Skip to main content

Dr Simon Jackson

SJ


Leverhulme Early Career Fellow

Email: simon dot j dot jackson at warwick dot ac dot uk

Web: https://warwick.academia.edu/SimonJackson

Room H436
Humanities Building, University Road
University of Warwick
Coventry CV4 7AL


About

Dr Simon Jackson is a Leverhulme Early Career Fellow in the Department of English and Comparative Literary Studies.


Research interests

My research centres on the relationship between poetry and music in the sixteenth and seventeenth centuries. My doctoral research examined the literary and musical activities of the poet-priest George Herbert and his extended family; my thesis was awarded the first triennial George Herbert Society Chauncey Wood Dissertation Award (2011-2013). My article on 'The Visual Music of the Masque, and George Herbert's "The Temple",' was recently awarded the award for the best work published in English Literary Renaissance in 2015.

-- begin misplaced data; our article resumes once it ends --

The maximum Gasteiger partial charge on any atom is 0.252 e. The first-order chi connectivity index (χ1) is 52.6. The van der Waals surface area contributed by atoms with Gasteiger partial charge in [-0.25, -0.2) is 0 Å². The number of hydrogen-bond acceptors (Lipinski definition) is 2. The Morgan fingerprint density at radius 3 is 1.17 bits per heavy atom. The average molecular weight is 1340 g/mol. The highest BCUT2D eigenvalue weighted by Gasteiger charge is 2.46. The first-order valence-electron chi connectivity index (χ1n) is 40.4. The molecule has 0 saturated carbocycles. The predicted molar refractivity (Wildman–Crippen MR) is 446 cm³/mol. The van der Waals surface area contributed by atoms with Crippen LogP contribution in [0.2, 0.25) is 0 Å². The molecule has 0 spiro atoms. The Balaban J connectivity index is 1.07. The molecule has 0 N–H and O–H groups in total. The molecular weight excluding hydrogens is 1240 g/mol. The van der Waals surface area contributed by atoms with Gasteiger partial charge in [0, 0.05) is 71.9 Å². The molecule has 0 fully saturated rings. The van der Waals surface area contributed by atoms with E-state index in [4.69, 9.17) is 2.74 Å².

I am currently working on a project titled the Musical Publications of the Seventeenth-Century Lyric, exploring the variety of ways musicians ‘published’ and helped to disseminate lyric poetry in the period through manuscript circulation, printed collections and in practical musical performance. I also work on the early modern poet-composers Thomas Campion and Thomas Whythorne; early modern psalmody; a project to reconstruct the library of the philosopher, poet and composer Edward, first Lord Herbert of Cherbury; and the literary interests of the composer Benjamin Britten.

In addition to my academic work, I also hold the post of Organist and Director of Music at Little St Mary’s, Cambridge, sometime church of the metaphysical poet and priest Richard Crashaw.


Teaching and supervision

EN101: The Epic Tradition

EN228: The Seventeenth Century


Selected publications

His Sweet Art (Choir of LSM, directed by Simon Jackson)


Qualifications

  • BA (Cambridge)
  • MPhil (Cambridge)
  • PhD (Cambridge)

Office hours

Autumn 2014

Mondays, 4-5pm



Teaching

Undergraduate modules

EN101 The Epic Tradition

EN228 Seventeenth Century


Connect

FacebookTwitterLinkedInacademia.eduYouTubeWordpress